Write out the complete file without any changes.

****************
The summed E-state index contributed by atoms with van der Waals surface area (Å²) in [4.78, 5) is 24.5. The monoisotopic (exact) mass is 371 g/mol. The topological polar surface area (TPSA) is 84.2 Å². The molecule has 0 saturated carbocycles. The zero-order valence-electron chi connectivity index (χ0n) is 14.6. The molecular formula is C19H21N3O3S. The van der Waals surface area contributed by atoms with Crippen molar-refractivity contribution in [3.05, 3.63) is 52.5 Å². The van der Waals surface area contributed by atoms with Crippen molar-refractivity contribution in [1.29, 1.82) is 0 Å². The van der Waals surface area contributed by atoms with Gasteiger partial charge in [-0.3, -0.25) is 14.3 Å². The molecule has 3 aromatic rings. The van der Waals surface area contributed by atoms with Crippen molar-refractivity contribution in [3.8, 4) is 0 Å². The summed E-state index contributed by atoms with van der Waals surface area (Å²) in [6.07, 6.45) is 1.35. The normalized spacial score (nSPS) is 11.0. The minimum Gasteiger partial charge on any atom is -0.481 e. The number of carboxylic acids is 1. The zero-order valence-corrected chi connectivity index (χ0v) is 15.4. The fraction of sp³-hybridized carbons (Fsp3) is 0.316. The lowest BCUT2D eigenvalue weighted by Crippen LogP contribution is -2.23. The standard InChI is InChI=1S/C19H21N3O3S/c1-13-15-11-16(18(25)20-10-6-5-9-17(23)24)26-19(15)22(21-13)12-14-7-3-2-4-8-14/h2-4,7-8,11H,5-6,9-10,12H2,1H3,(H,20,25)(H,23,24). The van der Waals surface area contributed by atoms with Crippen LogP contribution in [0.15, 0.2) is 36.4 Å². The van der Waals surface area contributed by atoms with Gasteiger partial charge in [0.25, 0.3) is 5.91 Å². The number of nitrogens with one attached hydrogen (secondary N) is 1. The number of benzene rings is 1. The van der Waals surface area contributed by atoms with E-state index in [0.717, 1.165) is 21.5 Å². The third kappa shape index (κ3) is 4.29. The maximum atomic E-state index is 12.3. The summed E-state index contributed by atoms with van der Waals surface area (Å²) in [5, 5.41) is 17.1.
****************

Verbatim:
The summed E-state index contributed by atoms with van der Waals surface area (Å²) in [4.78, 5) is 24.5. The monoisotopic (exact) mass is 371 g/mol. The topological polar surface area (TPSA) is 84.2 Å². The molecule has 0 saturated carbocycles. The zero-order valence-electron chi connectivity index (χ0n) is 14.6. The molecular formula is C19H21N3O3S. The van der Waals surface area contributed by atoms with Crippen molar-refractivity contribution in [3.05, 3.63) is 52.5 Å². The van der Waals surface area contributed by atoms with Crippen molar-refractivity contribution in [1.29, 1.82) is 0 Å². The van der Waals surface area contributed by atoms with Gasteiger partial charge in [-0.3, -0.25) is 14.3 Å². The molecule has 3 aromatic rings. The van der Waals surface area contributed by atoms with Crippen molar-refractivity contribution in [3.8, 4) is 0 Å². The summed E-state index contributed by atoms with van der Waals surface area (Å²) in [6.07, 6.45) is 1.35. The normalized spacial score (nSPS) is 11.0. The minimum Gasteiger partial charge on any atom is -0.481 e. The number of carboxylic acids is 1. The zero-order valence-corrected chi connectivity index (χ0v) is 15.4. The fraction of sp³-hybridized carbons (Fsp3) is 0.316. The lowest BCUT2D eigenvalue weighted by Crippen LogP contribution is -2.23. The standard InChI is InChI=1S/C19H21N3O3S/c1-13-15-11-16(18(25)20-10-6-5-9-17(23)24)26-19(15)22(21-13)12-14-7-3-2-4-8-14/h2-4,7-8,11H,5-6,9-10,12H2,1H3,(H,20,25)(H,23,24). The van der Waals surface area contributed by atoms with Crippen LogP contribution in [0.15, 0.2) is 36.4 Å². The van der Waals surface area contributed by atoms with Gasteiger partial charge in [0.25, 0.3) is 5.91 Å². The number of nitrogens with one attached hydrogen (secondary N) is 1. The number of benzene rings is 1. The van der Waals surface area contributed by atoms with E-state index in [0.717, 1.165) is 21.5 Å². The third kappa shape index (κ3) is 4.29. The maximum atomic E-state index is 12.3. The summed E-state index contributed by atoms with van der Waals surface area (Å²) in [5, 5.41) is 17.1.